Tuesday, March 15, 1994

Mississippi Solo

by Eddy L. Harris

In his first travel adventure, Harris goes down the Mississippi, from Lake Itasca to the sea, in a canoe. It was very good, although not up to par with his later two books. The style was patchy and the narration overall was barer than Native Stranger's – less description, less musing and philosophical reflection. Nevertheless, an engrossing and exciting book, if only because of the description of the feat itself.

three stars

Tuesday, March 8, 1994

The Zap Gun

by Philip K. Dick

This was like a lot of PKD books - many names; many characters, almost all with Dick's education and interests; some bad writing; some good writing; a demented, convoluted plot.  This book was even more convoluted than most: (a) there are weapons designers for East and West, who get weapons from trances; (b) the weapons are not real, due to a secret agreement; (c) a real nut, a weapons fanatic (who like all civilians thinks the weapons are real) is appointed to the government; (d) alien satellites begin to take Earth cities; (e) an obscure comic book contains East & West's weapons' sketches (this phenomenon never explained); (f) an ancient "war vet" is found who seems to be from the war with the aliens, which just started.  Anyway, I enjoyed it for what it was, familiar as I am with Dick's themes and obsessions.  It contained passages clearly the same as some PKD stories: "War Game," "War Vet" and "Beyond Lies the Wub."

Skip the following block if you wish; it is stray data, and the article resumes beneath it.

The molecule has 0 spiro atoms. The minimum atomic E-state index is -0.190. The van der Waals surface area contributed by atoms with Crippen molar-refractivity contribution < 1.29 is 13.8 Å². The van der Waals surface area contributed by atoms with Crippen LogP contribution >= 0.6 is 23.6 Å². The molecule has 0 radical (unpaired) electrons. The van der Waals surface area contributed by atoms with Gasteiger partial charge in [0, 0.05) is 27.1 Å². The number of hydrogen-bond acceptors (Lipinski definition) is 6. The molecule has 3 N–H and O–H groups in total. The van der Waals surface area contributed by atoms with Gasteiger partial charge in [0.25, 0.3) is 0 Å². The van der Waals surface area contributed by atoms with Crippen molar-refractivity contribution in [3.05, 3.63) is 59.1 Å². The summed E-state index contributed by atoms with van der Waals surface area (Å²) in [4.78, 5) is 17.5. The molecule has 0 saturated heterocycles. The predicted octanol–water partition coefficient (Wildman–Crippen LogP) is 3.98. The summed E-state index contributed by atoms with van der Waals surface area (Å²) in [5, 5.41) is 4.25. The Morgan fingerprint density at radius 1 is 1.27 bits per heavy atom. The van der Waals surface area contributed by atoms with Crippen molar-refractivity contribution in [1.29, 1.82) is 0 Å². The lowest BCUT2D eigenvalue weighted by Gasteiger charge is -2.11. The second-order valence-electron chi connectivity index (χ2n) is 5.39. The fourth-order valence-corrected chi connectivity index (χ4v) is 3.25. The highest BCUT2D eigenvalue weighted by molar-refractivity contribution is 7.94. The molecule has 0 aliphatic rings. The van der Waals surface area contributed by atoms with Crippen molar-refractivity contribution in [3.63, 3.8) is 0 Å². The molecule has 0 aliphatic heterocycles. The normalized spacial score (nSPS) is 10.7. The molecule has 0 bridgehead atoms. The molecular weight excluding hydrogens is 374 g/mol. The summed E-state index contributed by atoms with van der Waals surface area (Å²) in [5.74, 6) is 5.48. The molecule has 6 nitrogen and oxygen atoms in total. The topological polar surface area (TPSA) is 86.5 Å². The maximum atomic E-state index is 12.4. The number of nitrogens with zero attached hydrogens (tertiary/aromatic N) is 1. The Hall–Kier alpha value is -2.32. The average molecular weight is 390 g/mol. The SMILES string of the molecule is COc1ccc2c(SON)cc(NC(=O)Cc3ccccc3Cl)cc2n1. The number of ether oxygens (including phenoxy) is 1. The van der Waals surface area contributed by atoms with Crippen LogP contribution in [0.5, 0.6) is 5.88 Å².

two stars

Sunday, March 6, 1994

Three Men In a Boat

by Jerome K. Jerome

Three rather lackadaisical friends decide to take a boat trip down the Thames, only to run into some rather amusing adventures. I liked this book quite a bit. It started out incredibly funny, a laugh a line, then became anecdotal, only slightly interesting to me. When Jerome started adding in history factoids, seemingly just to show off, it got tiresome. And he didn't follow up on the characters he established at the beginning, just linked one story to another. However, though it bordered on boring at times, the humor and stylish tone lasted. The high-minded yet clueless tone of the narrator clearly influenced P.G. Wodehouse's Bertie.

four stars